The devil’s back in the news these days. Seriously. Before Lent began, Hollywood released The Rite, a film highlighting the work of Catholic priests who perform exorcisms—a ritual to pray that a person be freed from possession by the devil. St. Anthony Messenger Press was fortunate to produce the audiobook version of the original book, on which the movie is based.
As a priest, I’ve never been part of a “major league” exorcism. That’s reserved for those specially appointed by the bishop, and trained for the ministry. The experience can be—for the priest-exorcist—a head-on confrontation with demonic powers. And so special preparation is needed. All priests can do other kinds of exorcisms, however, not directly related to authentic demonic possession. The rites for Baptism contain exorcism rituals, which are used to pray for protection against evil, and the work of the devil in our world. On the Third, Fourth and Fifth Sundays of Lent, these rituals take place at Sunday Mass for adult candidates for Baptism.
As the Lenten season begins, our Sunday Gospel for the First Sunday of Lent gives us a confrontation between Jesus and the devil. It’s an appropriate scene, since the “40 days” spent by Jesus in the desert before the temptation scene are the model for our modern Lenten season. Also, the “baptismal” nature of Lent—preparing folks to be baptized, and renewing the commitment of those already baptized—makes it fitting to tell a story about a head-on confrontation with evil.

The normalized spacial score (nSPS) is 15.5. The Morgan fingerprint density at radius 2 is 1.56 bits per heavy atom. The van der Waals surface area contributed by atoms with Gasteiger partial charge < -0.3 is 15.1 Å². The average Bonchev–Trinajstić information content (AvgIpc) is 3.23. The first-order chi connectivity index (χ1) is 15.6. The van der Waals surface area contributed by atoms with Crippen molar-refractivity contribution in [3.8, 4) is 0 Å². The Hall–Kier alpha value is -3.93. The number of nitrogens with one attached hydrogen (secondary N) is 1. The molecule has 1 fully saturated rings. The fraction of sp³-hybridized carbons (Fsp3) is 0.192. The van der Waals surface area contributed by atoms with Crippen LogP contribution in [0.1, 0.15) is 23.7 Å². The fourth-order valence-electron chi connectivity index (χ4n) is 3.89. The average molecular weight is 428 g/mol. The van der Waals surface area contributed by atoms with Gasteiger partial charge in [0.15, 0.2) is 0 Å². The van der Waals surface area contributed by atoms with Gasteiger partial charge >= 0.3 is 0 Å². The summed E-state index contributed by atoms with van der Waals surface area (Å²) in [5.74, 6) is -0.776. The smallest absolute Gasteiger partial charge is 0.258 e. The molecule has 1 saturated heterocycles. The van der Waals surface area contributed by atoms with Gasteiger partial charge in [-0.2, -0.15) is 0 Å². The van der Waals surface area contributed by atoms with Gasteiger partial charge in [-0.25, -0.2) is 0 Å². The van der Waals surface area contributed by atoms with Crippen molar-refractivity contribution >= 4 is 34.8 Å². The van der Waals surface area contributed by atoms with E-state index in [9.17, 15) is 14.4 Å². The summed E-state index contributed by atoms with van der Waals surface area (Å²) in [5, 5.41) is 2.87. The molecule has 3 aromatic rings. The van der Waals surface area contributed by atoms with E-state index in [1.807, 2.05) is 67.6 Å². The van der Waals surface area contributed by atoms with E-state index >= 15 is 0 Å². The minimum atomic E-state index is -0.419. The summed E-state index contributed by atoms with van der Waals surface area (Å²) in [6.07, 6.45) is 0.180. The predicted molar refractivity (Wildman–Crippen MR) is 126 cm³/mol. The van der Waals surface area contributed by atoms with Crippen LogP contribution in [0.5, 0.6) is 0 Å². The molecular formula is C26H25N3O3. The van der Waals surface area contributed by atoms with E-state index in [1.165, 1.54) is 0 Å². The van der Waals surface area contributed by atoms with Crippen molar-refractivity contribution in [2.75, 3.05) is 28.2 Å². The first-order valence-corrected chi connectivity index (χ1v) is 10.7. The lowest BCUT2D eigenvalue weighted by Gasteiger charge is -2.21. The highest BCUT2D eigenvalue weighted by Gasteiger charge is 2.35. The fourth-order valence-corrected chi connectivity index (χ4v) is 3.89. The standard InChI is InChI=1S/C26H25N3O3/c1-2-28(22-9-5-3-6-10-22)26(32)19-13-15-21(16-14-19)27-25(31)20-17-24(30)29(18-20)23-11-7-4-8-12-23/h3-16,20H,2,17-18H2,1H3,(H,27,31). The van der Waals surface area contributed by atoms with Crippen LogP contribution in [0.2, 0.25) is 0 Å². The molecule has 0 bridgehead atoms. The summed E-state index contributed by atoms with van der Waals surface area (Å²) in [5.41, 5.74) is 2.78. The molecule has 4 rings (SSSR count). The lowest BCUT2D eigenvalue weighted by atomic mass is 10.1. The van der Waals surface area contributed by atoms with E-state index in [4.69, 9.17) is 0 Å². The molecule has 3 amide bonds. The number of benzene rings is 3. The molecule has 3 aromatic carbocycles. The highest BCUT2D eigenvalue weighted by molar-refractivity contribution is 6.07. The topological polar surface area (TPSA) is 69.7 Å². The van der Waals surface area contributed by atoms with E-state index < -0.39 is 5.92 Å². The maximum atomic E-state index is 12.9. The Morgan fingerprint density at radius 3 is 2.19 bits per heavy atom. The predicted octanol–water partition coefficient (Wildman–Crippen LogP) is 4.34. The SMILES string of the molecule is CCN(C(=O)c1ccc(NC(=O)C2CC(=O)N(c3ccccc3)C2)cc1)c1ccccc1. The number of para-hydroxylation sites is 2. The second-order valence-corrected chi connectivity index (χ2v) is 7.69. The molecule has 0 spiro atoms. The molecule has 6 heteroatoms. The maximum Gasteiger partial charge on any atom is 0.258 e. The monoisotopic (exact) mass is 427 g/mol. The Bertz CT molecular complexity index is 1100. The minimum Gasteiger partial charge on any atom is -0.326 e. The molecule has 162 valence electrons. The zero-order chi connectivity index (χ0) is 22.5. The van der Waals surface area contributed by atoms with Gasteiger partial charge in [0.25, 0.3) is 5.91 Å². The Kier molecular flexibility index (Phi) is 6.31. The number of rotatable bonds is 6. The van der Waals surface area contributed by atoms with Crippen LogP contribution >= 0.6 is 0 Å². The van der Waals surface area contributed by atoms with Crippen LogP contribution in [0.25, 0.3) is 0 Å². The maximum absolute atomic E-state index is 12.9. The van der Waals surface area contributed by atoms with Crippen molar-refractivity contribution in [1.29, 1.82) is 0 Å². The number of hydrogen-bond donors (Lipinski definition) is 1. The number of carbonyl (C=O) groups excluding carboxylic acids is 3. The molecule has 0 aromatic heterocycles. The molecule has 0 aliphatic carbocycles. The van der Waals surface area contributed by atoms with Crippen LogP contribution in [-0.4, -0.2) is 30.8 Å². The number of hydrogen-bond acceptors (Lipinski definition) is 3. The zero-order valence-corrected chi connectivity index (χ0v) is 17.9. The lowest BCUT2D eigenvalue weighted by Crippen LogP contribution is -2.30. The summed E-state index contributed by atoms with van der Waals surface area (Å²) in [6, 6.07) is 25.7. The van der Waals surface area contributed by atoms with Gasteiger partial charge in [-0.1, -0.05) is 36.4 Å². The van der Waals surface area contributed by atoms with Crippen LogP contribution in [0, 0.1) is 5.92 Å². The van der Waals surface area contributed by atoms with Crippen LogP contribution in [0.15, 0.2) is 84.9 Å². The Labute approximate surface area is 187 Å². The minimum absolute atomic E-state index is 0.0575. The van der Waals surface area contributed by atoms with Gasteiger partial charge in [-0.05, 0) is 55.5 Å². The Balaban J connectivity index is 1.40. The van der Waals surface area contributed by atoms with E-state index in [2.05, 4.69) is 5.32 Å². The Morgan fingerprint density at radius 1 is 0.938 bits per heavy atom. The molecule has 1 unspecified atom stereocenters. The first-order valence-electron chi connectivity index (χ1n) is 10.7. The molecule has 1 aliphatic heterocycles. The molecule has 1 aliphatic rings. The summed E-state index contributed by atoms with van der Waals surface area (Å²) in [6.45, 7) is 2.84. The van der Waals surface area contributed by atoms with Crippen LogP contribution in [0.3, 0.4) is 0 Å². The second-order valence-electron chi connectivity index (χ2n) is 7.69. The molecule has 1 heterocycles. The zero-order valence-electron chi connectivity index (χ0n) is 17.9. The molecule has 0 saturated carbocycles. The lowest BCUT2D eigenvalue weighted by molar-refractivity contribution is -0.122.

Jesus’ temptations take three forms: Could he perform a miracle to relieve his own hunger after 40 days of fasting? Could he throw himself off the top tower of the temple, and thus tempt the Father’s ability to rescue him? Would he be willing to worship Satan in exchange for all the kingdoms of the world?
Attractive offerings, to be sure, but obviously meant only for messiahs, right? Well, maybe not! Priests and ministers—and perhaps others as well—can suffer from a “Messiah complex.” It’s the temptation to presume you can and fix anyone and anything that might be wrong. The payoff? People’s approval, popularity and surely an inflated sense of self. For a while, the attraction is tempting, all right, but the would-be messiah is always headed for disaster.
The bottom line for anyone so tempted comes at the end of Sunday’s Gospel in the words of Jesus which banish Satan: “The Lord, your God, shall you worship and him alone shall you serve.”
The season of Lent is all about conversion, as Catholics renew their baptismal commitment to Christ, and walk with those seeking to be members of the Church. That conversion-journey has to involve letting go of the temptation to substitute self for God. We probably won’t need an exorcism to do it, but we will need to open ourselves to God’s love and forgiveness—and that’s a great way to observe Lent!